NEW DELHI: In the wake of the difficulties encountered in acquiring land for setting up educational institutions, the Centre has constituted a Committee to recommend norms and criteria for determining the land requirement for Central higher educational institutions.
To be headed by former Secretary of Higher Education Satyanarayan Mohanty the panel– set up by the MHRD, which recognised the urgent need for revising the land requirement for different kinds of higher educational institutions that is more realistic and takes into account technological developments and allows for vertical expansion of the buildings– comprises Ex-Secretary in HRD Ministry M K Kaw; Director of College of Engineering, Pune, Anil Sahasrabudhe; Chairperson of Board of Governors, IIT, Roorkee, Ashok Gupta; Vice Chancellor, Central University of Gujarat, Syed Basi and Chairman of Board of Directors, ICICI Bank K V Kamath.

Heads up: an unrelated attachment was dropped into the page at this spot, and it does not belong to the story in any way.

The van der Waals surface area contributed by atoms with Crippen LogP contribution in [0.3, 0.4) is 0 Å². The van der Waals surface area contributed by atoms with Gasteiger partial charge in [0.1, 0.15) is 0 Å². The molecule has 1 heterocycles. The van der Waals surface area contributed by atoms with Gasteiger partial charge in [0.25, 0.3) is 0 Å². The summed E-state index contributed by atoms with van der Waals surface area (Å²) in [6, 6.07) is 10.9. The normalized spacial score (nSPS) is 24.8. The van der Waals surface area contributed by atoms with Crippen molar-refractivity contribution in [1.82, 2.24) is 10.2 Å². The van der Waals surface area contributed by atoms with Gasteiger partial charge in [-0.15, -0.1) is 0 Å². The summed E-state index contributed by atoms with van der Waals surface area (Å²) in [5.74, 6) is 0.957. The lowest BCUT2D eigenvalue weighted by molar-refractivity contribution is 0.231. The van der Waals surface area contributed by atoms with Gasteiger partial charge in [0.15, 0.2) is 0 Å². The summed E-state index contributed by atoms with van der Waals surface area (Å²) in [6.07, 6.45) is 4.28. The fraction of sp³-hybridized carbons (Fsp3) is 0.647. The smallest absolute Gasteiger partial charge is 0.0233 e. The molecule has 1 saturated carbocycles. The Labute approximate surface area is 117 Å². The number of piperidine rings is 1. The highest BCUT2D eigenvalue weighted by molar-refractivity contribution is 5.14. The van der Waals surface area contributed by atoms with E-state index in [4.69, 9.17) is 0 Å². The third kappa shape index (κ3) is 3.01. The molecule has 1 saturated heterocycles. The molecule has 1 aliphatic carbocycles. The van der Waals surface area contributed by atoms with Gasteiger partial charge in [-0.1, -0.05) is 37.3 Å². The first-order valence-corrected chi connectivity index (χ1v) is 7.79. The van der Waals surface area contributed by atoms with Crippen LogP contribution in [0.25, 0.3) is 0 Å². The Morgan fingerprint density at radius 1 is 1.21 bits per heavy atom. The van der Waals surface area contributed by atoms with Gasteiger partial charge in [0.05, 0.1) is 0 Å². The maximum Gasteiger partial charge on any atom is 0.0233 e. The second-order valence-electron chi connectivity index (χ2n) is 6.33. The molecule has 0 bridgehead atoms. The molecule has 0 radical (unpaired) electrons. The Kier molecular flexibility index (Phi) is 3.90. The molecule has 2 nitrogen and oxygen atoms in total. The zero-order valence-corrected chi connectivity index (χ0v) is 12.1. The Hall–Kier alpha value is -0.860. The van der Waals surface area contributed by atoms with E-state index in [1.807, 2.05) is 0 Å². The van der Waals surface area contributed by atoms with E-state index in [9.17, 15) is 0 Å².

The Committee will study land utilisation by existing central higher educational institutions and also look at the International examples of land utilisation by higher educational institutions, especially in those cases where land is not easily available. It will recommend norms and criteria for determining land requirement in different locations of the country taking into account the topography and class of town or city. As per the extant of norms, the land requirement for higher education institutions varies from 100 acres for the IITs, 200 acres for theIIMs and the IISERs; 300 acres for the NITs and 500 acres for the IITs and Central Universities. The land is required to be contiguous and free from all encumbrances. According to the HRD Ministry, the existing guidelines had been laid down several years ago when there was surplus land available. However, with the burgeoning population and consequent expansion of cities, land has increasingly become a scarce commodity.The recent experience of the ministry has been that the requisite amount of land is not readily available and state governments have found it increasingly difficult to acquire land resulting in inordinate delay in setting up many Central higher educational institutions.